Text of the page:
Marble and other civic leaders called on the county to fund a study and pilot program to identify options for such streetscape improvements along Jeff Davis Highway.

She also requested that the county allocate $94,000 in federal Community Development Block Grant funds to the Jefferson Davis Association so it can hire three part-time employees to work with the approximately 12,000 residents and business owners in the corridor.

The JDA got funding for one part-time position in the fiscal year 2018 budget, but County Administrator Joe Casey’s proposed FY19 budget directs community block grant dollars to other priorities.

“Right now, especially in areas in need of revitalization, there is a lack of good communication,” Marble said. “We’re trying to establish neighborhood associations and support the ones that are there, and also set up roundtables between businesses to help people learn about the façade improvement funds that are available. We want homeowners to know about loans that are available to them. A lot of people don’t even know about the Jeff Davis plan that has been going on for three years.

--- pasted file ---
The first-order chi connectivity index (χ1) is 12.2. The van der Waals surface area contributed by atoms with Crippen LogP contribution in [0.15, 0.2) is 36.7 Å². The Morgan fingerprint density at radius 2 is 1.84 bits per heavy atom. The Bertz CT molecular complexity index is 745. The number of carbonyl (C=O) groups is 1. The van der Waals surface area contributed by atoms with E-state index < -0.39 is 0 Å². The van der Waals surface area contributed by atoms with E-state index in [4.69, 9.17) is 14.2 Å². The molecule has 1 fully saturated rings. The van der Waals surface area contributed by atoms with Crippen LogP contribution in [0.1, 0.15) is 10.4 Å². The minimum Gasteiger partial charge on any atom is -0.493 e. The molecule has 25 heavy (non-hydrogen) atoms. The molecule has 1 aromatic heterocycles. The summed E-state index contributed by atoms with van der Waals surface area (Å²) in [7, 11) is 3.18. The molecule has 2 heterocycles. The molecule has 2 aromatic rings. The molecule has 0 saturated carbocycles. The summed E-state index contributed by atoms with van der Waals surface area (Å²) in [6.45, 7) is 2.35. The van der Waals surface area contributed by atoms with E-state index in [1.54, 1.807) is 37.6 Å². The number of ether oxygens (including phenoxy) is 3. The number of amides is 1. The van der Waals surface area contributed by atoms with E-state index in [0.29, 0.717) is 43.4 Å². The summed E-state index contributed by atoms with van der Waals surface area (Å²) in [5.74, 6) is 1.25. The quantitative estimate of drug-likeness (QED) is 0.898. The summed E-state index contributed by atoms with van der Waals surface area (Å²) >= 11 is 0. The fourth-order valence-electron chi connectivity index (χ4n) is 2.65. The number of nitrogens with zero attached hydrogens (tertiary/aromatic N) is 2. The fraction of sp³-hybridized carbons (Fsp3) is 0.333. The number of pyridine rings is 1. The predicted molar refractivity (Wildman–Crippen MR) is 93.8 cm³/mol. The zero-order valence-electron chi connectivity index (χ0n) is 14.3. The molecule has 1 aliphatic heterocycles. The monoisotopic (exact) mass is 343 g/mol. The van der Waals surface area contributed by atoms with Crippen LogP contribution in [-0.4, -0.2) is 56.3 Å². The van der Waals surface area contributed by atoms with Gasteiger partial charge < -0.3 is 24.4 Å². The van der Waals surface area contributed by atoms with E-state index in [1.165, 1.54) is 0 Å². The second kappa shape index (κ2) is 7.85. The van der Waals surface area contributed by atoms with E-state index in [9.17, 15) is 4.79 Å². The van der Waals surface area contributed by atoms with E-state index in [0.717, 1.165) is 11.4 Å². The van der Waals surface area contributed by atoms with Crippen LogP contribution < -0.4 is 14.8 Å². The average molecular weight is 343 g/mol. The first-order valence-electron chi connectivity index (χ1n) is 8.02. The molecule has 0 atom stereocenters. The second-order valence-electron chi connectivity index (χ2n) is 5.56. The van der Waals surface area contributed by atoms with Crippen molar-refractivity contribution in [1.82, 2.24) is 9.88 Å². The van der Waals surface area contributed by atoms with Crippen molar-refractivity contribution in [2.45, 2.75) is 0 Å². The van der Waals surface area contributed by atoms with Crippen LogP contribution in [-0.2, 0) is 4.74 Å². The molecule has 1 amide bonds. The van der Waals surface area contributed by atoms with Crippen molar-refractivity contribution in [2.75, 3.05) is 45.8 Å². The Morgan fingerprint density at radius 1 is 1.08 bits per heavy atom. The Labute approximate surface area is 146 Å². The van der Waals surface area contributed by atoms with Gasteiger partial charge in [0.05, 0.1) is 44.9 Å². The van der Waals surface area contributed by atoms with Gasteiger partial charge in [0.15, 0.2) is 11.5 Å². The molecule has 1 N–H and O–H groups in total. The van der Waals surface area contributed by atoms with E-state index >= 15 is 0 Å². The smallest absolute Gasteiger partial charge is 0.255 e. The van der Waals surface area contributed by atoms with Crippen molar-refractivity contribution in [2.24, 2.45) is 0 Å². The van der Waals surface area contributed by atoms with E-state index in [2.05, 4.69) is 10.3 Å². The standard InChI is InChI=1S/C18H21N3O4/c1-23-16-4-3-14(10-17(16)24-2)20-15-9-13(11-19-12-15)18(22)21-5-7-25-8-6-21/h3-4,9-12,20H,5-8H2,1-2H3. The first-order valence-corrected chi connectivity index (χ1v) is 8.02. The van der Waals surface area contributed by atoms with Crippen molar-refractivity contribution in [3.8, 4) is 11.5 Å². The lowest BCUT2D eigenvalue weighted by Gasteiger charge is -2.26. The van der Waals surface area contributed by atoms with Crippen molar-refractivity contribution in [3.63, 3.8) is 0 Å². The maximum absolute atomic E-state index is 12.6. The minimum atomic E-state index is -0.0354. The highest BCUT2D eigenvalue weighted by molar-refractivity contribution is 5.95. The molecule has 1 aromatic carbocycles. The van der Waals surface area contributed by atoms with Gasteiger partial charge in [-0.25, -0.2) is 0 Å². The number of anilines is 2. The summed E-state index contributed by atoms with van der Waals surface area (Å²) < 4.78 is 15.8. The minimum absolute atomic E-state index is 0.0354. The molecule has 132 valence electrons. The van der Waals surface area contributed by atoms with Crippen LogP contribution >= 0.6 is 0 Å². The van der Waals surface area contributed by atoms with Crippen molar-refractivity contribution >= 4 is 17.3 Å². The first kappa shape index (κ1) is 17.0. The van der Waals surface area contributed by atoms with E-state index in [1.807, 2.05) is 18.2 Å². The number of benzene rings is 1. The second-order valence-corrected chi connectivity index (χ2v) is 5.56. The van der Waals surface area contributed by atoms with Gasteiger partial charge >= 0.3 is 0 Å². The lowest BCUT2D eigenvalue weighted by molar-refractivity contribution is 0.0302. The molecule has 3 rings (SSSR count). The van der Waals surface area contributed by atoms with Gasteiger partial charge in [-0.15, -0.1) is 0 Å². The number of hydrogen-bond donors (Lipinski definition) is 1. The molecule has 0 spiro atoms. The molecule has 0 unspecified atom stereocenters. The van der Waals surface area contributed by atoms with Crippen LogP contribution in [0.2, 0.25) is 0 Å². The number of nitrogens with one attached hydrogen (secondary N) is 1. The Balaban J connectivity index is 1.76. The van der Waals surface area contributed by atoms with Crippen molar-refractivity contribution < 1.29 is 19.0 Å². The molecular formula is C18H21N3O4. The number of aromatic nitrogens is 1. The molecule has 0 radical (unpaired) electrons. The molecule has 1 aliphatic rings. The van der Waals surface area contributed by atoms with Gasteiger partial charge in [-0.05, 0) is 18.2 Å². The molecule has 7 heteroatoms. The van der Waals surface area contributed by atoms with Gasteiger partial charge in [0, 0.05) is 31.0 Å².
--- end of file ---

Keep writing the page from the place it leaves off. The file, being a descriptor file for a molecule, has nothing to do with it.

“We feel we can do a good job of that, but we’re just a board of volunteers right now. We need this to help us get to the next level.”

Clover Hill Supervisor Chris Winslow suggested that the county use part of its proceeds from an expected November 2020 bond referendum to fund “a good-sized chunk” of needed public infrastructure along the corridor.

“I don’t know what the dollar amount will be yet, but that is a good vehicle for us to get some major investment in this area,” he said. “In my view, it’s the only vehicle that really makes a lot of sense.”

Matoaca Supervisor Steve Elswick said it’s critical that the board makes a commitment to Jeff Davis residents that the new special area plan “won’t be like previous plans and get put on the shelf with no emphasis to start working on it.

“We have to have incremental steps on what staff is going to do and what the board is going to do to implement it,” he added. “If we’re not going to commit to do that, we’re just creating false hopes out there.” ¦